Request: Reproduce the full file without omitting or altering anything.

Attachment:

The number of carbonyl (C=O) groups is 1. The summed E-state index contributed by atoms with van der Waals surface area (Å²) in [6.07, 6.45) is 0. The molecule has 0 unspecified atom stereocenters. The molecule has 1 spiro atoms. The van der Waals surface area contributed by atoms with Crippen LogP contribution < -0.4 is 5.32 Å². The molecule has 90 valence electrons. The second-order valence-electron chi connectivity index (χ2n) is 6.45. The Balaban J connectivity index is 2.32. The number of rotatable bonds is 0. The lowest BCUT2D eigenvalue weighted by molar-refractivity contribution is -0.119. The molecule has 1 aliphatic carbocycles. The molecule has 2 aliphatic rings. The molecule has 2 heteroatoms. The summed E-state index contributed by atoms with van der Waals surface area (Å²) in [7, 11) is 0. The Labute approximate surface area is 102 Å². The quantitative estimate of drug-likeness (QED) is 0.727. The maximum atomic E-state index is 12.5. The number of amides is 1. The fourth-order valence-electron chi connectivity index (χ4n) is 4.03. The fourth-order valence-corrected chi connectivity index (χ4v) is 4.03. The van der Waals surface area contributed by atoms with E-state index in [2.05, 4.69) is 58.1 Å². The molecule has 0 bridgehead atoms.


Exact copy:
The number of carbonyl (C=O) groups is 1. The summed E-state index contributed by atoms with van der Waals surface area (Å²) in [6.07, 6.45) is 0. The molecule has 0 unspecified atom stereocenters. The molecule has 1 spiro atoms. The van der Waals surface area contributed by atoms with Crippen LogP contribution < -0.4 is 5.32 Å². The molecule has 90 valence electrons. The second-order valence-electron chi connectivity index (χ2n) is 6.45. The Balaban J connectivity index is 2.32. The number of rotatable bonds is 0. The lowest BCUT2D eigenvalue weighted by molar-refractivity contribution is -0.119. The molecule has 1 aliphatic carbocycles. The molecule has 2 aliphatic rings. The molecule has 2 heteroatoms. The summed E-state index contributed by atoms with van der Waals surface area (Å²) in [7, 11) is 0. The Labute approximate surface area is 102 Å². The quantitative estimate of drug-likeness (QED) is 0.727. The maximum atomic E-state index is 12.5. The number of amides is 1. The fourth-order valence-electron chi connectivity index (χ4n) is 4.03. The fourth-order valence-corrected chi connectivity index (χ4v) is 4.03. The van der Waals surface area contributed by atoms with E-state index in [2.05, 4.69) is 58.1 Å². The molecule has 0 bridgehead atoms.